Reading a yarn label might sound like a simple task, but if you arenít familiar with the symbols and format it can feel like youíre trying to read a foreign language. Yarn labels have all the essential information about the yarn from how to care for the fiber to what size hook to use. Hereís how to make sense of whatís on that label.
Letís examine a label for Red Heart Soft Yarn as an example:
Country of Origin. In the image above, the first piece of information is the country of origin, or where the yarn was manufactured.
Color and Dye Lot. This area of the label includes the color name, color code number, and dye lot number. For this example the color is Leaf, the color code is 9522, and this is a no dye lot. A no dye lot is usually associated with fibers that are uniformly and consistently dyed from one batch to another. If you see a dye lot number, it means the yarn was part of a specific dye batch. In which case, you should try to make sure the dye lot numbers match on skeins of the same color because it is possible for colors to vary noticeably between dye lots.
Yarn name and logo. The next information we see on this example is the company name and logo for Red Heart Yarns.
Weight. Next, we see how much yarn is in the skein, which is 5 ounces (140 grams) and 256 yards (234 meters). This is not to be confused with the yarn thickness, which is also referred to as yarn weight.
Pattern. Moving down to the next section of the label we see that there is a pattern on the back of the label and a picture of the project. The knitting needles icon shows that itís a knitting pattern and calls for needles in sizes 4 and 5 mm, which are US sizes 6 and 8 needles. The pattern requires 11 to 17 ounces (312 to 482 grams) of yarn. Remember our skein of yarn is 5 ounces, so youíd need 3 to 4 skeins of this yarn for the project. If you want more detailed information about the pattern, you will need to pull off the label to get it.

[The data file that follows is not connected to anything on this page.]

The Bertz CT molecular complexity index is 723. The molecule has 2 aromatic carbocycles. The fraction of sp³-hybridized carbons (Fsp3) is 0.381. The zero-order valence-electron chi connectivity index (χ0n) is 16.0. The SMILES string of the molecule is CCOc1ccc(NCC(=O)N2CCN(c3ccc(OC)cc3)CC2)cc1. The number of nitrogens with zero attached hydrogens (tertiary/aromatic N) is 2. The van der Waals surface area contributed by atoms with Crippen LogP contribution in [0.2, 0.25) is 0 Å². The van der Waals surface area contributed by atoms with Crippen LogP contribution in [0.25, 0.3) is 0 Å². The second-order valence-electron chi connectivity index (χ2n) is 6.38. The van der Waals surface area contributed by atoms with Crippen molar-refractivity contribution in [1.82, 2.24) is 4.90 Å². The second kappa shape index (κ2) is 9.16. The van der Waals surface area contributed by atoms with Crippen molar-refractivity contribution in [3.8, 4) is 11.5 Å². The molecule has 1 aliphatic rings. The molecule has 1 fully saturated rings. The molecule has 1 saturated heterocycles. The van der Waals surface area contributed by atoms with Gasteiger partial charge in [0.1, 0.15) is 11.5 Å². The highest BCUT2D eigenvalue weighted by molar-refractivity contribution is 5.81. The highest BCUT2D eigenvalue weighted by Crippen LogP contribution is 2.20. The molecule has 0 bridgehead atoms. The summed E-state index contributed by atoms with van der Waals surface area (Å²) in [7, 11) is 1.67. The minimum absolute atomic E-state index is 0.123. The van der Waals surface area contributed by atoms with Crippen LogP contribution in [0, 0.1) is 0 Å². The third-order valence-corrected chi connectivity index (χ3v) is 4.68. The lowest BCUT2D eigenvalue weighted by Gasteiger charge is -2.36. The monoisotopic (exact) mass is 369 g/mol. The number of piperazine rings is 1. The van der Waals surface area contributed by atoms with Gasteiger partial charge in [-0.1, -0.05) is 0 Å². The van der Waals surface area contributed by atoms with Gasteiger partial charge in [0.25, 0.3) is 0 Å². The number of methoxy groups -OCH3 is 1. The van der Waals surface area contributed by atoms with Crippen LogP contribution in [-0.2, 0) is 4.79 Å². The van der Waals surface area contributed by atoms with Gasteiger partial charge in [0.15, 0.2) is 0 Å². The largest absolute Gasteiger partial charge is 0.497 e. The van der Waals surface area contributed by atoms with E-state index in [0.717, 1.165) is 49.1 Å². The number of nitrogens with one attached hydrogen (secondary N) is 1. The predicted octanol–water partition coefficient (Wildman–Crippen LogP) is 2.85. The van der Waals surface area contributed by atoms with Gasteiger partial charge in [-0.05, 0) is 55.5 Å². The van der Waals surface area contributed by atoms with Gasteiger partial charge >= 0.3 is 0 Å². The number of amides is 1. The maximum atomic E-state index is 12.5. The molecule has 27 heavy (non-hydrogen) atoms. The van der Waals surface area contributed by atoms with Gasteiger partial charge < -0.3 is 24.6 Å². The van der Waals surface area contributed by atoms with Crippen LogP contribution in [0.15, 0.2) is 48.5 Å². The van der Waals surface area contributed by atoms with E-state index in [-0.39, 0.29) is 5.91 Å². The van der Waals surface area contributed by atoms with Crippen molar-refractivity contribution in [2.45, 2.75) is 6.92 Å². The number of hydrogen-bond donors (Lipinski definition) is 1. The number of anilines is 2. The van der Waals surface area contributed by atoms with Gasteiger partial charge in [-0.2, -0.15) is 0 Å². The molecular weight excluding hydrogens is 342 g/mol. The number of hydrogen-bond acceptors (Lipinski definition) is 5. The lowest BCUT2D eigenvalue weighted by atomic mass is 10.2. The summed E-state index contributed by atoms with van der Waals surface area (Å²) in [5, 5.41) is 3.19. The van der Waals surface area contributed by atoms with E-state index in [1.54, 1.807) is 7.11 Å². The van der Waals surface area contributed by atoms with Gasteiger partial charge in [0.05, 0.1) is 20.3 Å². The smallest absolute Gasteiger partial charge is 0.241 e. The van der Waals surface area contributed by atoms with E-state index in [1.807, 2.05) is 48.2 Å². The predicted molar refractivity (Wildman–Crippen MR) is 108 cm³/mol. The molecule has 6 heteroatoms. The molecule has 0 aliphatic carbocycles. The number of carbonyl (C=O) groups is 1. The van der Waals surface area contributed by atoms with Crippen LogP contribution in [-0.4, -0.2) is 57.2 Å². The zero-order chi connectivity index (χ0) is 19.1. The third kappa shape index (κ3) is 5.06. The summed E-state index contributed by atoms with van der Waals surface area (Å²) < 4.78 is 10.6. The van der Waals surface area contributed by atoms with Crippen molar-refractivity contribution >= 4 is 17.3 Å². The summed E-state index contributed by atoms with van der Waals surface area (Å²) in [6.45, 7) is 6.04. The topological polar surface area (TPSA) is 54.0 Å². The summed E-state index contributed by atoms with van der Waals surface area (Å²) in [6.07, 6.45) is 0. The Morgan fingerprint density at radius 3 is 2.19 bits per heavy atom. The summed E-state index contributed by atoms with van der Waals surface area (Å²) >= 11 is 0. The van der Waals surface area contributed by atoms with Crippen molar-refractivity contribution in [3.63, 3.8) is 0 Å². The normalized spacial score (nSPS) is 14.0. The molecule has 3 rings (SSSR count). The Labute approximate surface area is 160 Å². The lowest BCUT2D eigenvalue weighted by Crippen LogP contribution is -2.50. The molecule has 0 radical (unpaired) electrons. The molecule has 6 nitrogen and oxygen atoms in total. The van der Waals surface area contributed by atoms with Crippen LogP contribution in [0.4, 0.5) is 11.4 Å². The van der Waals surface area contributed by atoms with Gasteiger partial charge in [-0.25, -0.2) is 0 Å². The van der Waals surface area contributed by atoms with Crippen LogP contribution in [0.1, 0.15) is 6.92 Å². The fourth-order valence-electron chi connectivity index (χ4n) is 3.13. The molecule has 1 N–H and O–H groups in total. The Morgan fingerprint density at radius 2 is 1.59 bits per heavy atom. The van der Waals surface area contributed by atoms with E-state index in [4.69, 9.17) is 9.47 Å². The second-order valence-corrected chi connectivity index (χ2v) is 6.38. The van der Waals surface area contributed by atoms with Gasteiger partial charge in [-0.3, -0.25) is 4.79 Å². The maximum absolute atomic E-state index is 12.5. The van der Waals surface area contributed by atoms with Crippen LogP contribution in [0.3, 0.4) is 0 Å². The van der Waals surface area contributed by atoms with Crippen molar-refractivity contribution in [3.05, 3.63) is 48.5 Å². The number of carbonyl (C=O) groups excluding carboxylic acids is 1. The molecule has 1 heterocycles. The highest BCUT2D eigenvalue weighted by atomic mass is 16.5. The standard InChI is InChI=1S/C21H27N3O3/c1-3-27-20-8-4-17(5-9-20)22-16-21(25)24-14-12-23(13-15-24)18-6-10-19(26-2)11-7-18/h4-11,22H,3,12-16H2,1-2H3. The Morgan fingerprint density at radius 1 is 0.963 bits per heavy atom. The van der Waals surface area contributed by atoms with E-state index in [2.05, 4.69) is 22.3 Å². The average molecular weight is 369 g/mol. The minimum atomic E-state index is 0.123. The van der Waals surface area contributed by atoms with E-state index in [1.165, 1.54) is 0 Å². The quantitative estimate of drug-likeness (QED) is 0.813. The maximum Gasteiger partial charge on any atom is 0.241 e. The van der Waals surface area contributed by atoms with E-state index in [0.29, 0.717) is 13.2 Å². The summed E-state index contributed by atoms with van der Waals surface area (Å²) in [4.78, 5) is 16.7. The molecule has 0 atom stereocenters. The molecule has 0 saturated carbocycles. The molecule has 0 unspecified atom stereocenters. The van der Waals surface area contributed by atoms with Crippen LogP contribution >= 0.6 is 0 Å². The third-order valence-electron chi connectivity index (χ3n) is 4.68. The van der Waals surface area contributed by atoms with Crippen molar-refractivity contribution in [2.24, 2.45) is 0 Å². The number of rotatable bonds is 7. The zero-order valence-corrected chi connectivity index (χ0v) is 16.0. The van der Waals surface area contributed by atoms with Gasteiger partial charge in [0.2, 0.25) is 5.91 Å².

Fiber Content. The next piece of information is the fiber content. In this case the yarn is 100% Acrylic. If it were any other fiber or blend of fibers, the label would tell you here along with the percentage of each. The label also tells us the yarn is machine washable and dryable. There is more detailed care instructions in the symbols.
The next area of the label contains 6 symbols. You may see more or less on other balls of yarn. These symbols tell you the yarn thickness, recommended needle size, and care instructions. On our example label here are what the symbols mean:
Yarn Thickness or Weight. The picture of a yarn skein with a number indicates what thickness the yarn is. The Craft Yarn Council of America has implemented a standard system, which most (but not all) yarn companies use. The standard uses a number system from 0 to 6 with 0 being the finest yarn and 6 the bulkiest of yarns. Our skein is a medium worsted weight of 4. You can use this information to substitute a different but similar yarn.
Gauge. The next 2 symbols are the gauge information for knitting and crocheting. Look at the squares on the label. They tell us that using size 8 (5 mm) knitting needles you should be able to produce a 4 x 4 inch (10 x 10 cm) square of 23 rows with 17 stitches each; or using hook size I-9 (5.5 mm) you should be able to produce a 4 x 4 inch (10 x 10 cm) square of 15 rows with 12 single crochet stitches each.
Laundry Instructions. The next symbol tells us we can machine wash our finished item in water of 104F or 40C. You might see something different if the fibers require hand washing or cold water washing only. Lion Brand Yarns has an excellent chart for the different washing, drying and ironing symbols. The link is at the end of this article. You can print it out and keep it handy for future reference.
Drying Instructions. In our example, the square with a circle and dot is telling us to tumble dry, using normal or low heat. Again, refer to Lion Brandís chart for different drying symbols and instructions.
Ironing Instructions. Clearly, our label is telling us not to iron. Some fibers might benefit from ironing or steaming. Refer to the chart link for other ironing symbols.
The last little bit of information on our example label tells us who the yarn company and distributor are and their website address.
The hardest part of reading a yarn label is realizing what the symbols mean. Iíve provided a couple helpful links below with printable materials you can keep handy for quick reference. Also, the print on a label can be tiny, so keep a magnifying glass handy as well.
If you have questions feel free to send an email or post them in the forum using the links provided in the right hand column. Also feel free to share any great tips you have about reading a yarn label that aren't mentioned here.
Lion Brand Yarn Care Page
Trend Setter Yarns Care Symbols